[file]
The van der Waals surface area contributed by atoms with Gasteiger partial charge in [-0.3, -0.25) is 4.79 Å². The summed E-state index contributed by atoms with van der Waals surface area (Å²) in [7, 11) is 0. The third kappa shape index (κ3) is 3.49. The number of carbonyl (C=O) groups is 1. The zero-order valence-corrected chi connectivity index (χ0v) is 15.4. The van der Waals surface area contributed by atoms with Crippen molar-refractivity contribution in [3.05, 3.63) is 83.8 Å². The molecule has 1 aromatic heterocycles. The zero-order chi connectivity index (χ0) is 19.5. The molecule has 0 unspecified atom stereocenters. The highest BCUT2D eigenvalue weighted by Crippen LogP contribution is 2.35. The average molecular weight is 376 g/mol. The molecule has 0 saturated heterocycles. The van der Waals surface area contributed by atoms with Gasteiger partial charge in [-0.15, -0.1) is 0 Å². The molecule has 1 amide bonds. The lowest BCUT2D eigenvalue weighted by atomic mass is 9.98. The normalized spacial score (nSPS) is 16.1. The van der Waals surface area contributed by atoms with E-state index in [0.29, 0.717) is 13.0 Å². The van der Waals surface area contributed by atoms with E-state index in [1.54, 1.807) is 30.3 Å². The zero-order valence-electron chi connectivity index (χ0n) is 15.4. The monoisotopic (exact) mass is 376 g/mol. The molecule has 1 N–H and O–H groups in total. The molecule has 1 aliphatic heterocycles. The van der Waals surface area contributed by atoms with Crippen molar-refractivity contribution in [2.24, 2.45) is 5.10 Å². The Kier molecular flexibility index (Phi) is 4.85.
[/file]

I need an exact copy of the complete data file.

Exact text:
The van der Waals surface area contributed by atoms with Gasteiger partial charge in [-0.3, -0.25) is 4.79 Å². The summed E-state index contributed by atoms with van der Waals surface area (Å²) in [7, 11) is 0. The third kappa shape index (κ3) is 3.49. The number of carbonyl (C=O) groups is 1. The zero-order valence-corrected chi connectivity index (χ0v) is 15.4. The van der Waals surface area contributed by atoms with Crippen molar-refractivity contribution in [3.05, 3.63) is 83.8 Å². The molecule has 1 aromatic heterocycles. The zero-order chi connectivity index (χ0) is 19.5. The molecule has 0 unspecified atom stereocenters. The highest BCUT2D eigenvalue weighted by Crippen LogP contribution is 2.35. The average molecular weight is 376 g/mol. The molecule has 0 saturated heterocycles. The van der Waals surface area contributed by atoms with Gasteiger partial charge in [-0.15, -0.1) is 0 Å². The molecule has 1 amide bonds. The lowest BCUT2D eigenvalue weighted by atomic mass is 9.98. The normalized spacial score (nSPS) is 16.1. The van der Waals surface area contributed by atoms with E-state index in [0.29, 0.717) is 13.0 Å². The van der Waals surface area contributed by atoms with E-state index in [1.54, 1.807) is 30.3 Å². The zero-order valence-electron chi connectivity index (χ0n) is 15.4. The monoisotopic (exact) mass is 376 g/mol. The molecule has 1 N–H and O–H groups in total. The molecule has 1 aliphatic heterocycles. The van der Waals surface area contributed by atoms with Crippen molar-refractivity contribution in [2.24, 2.45) is 5.10 Å². The Kier molecular flexibility index (Phi) is 4.85.